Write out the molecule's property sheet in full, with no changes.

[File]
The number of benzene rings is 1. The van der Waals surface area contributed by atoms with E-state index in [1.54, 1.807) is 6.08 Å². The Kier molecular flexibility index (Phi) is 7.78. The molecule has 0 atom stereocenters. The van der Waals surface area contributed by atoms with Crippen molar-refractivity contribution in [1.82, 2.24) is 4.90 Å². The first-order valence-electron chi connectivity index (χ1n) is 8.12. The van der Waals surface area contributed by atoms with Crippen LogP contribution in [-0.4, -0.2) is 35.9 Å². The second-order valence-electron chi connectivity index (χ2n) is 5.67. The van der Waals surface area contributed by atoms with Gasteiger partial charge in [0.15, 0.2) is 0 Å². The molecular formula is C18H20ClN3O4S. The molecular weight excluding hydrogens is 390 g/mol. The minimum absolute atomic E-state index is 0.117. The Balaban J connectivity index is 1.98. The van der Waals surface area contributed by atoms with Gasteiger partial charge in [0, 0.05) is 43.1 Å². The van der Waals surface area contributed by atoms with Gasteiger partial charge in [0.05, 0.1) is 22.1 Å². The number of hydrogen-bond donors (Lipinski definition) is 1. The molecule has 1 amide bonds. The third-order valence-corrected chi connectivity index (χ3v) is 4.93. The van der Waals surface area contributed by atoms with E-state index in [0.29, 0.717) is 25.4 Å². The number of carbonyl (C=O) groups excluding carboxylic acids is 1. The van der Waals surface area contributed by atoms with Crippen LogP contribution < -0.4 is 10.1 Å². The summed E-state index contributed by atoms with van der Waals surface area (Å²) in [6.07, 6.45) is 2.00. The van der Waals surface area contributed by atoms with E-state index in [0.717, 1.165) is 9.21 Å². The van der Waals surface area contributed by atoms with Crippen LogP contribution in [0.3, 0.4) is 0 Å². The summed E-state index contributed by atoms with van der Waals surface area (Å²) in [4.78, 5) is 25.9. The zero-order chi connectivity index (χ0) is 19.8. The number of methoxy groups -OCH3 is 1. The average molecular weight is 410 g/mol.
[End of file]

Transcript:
The number of benzene rings is 1. The van der Waals surface area contributed by atoms with E-state index in [1.54, 1.807) is 6.08 Å². The Kier molecular flexibility index (Phi) is 7.78. The molecule has 0 atom stereocenters. The van der Waals surface area contributed by atoms with Crippen molar-refractivity contribution in [1.82, 2.24) is 4.90 Å². The first-order valence-electron chi connectivity index (χ1n) is 8.12. The van der Waals surface area contributed by atoms with Crippen LogP contribution in [-0.4, -0.2) is 35.9 Å². The second-order valence-electron chi connectivity index (χ2n) is 5.67. The van der Waals surface area contributed by atoms with Gasteiger partial charge in [0.15, 0.2) is 0 Å². The molecular formula is C18H20ClN3O4S. The molecular weight excluding hydrogens is 390 g/mol. The minimum absolute atomic E-state index is 0.117. The Balaban J connectivity index is 1.98. The van der Waals surface area contributed by atoms with Gasteiger partial charge in [0, 0.05) is 43.1 Å². The van der Waals surface area contributed by atoms with Gasteiger partial charge in [0.05, 0.1) is 22.1 Å². The number of hydrogen-bond donors (Lipinski definition) is 1. The molecule has 1 amide bonds. The third-order valence-corrected chi connectivity index (χ3v) is 4.93. The van der Waals surface area contributed by atoms with E-state index in [0.29, 0.717) is 25.4 Å². The number of carbonyl (C=O) groups excluding carboxylic acids is 1. The van der Waals surface area contributed by atoms with Crippen LogP contribution < -0.4 is 10.1 Å². The summed E-state index contributed by atoms with van der Waals surface area (Å²) in [6.07, 6.45) is 2.00. The van der Waals surface area contributed by atoms with E-state index in [0.717, 1.165) is 9.21 Å². The van der Waals surface area contributed by atoms with Crippen LogP contribution in [0.3, 0.4) is 0 Å². The summed E-state index contributed by atoms with van der Waals surface area (Å²) in [4.78, 5) is 25.9. The zero-order chi connectivity index (χ0) is 19.8. The number of methoxy groups -OCH3 is 1. The average molecular weight is 410 g/mol.